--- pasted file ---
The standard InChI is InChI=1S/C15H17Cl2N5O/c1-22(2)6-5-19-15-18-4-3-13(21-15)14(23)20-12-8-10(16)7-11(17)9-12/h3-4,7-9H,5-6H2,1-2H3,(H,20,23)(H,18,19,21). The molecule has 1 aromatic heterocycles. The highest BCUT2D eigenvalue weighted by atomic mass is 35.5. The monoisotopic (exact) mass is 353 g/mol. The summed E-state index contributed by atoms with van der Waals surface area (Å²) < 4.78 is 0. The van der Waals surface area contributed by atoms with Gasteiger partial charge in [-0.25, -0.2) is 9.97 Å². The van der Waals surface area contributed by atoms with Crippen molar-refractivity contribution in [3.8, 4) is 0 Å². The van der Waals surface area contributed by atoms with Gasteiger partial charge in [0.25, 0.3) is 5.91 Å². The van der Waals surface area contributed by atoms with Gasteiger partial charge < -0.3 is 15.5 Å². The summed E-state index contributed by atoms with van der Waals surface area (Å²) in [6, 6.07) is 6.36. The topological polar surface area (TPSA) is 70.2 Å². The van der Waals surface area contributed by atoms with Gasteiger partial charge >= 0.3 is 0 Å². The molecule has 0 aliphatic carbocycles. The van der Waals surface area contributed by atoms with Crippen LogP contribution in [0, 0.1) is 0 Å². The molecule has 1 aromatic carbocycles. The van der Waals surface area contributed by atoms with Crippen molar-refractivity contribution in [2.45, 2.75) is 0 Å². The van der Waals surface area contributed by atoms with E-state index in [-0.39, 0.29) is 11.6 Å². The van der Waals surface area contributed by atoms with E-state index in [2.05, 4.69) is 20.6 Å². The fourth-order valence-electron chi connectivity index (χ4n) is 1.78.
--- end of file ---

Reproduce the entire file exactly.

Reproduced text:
The standard InChI is InChI=1S/C15H17Cl2N5O/c1-22(2)6-5-19-15-18-4-3-13(21-15)14(23)20-12-8-10(16)7-11(17)9-12/h3-4,7-9H,5-6H2,1-2H3,(H,20,23)(H,18,19,21). The molecule has 1 aromatic heterocycles. The highest BCUT2D eigenvalue weighted by atomic mass is 35.5. The monoisotopic (exact) mass is 353 g/mol. The summed E-state index contributed by atoms with van der Waals surface area (Å²) < 4.78 is 0. The van der Waals surface area contributed by atoms with Gasteiger partial charge in [-0.25, -0.2) is 9.97 Å². The van der Waals surface area contributed by atoms with Crippen molar-refractivity contribution in [3.8, 4) is 0 Å². The van der Waals surface area contributed by atoms with Gasteiger partial charge in [0.25, 0.3) is 5.91 Å². The van der Waals surface area contributed by atoms with Gasteiger partial charge < -0.3 is 15.5 Å². The summed E-state index contributed by atoms with van der Waals surface area (Å²) in [6, 6.07) is 6.36. The topological polar surface area (TPSA) is 70.2 Å². The van der Waals surface area contributed by atoms with Gasteiger partial charge >= 0.3 is 0 Å². The molecule has 0 aliphatic carbocycles. The van der Waals surface area contributed by atoms with Crippen LogP contribution in [0, 0.1) is 0 Å². The molecule has 1 aromatic carbocycles. The van der Waals surface area contributed by atoms with Crippen molar-refractivity contribution in [2.45, 2.75) is 0 Å². The van der Waals surface area contributed by atoms with E-state index in [-0.39, 0.29) is 11.6 Å². The van der Waals surface area contributed by atoms with E-state index in [2.05, 4.69) is 20.6 Å². The fourth-order valence-electron chi connectivity index (χ4n) is 1.78.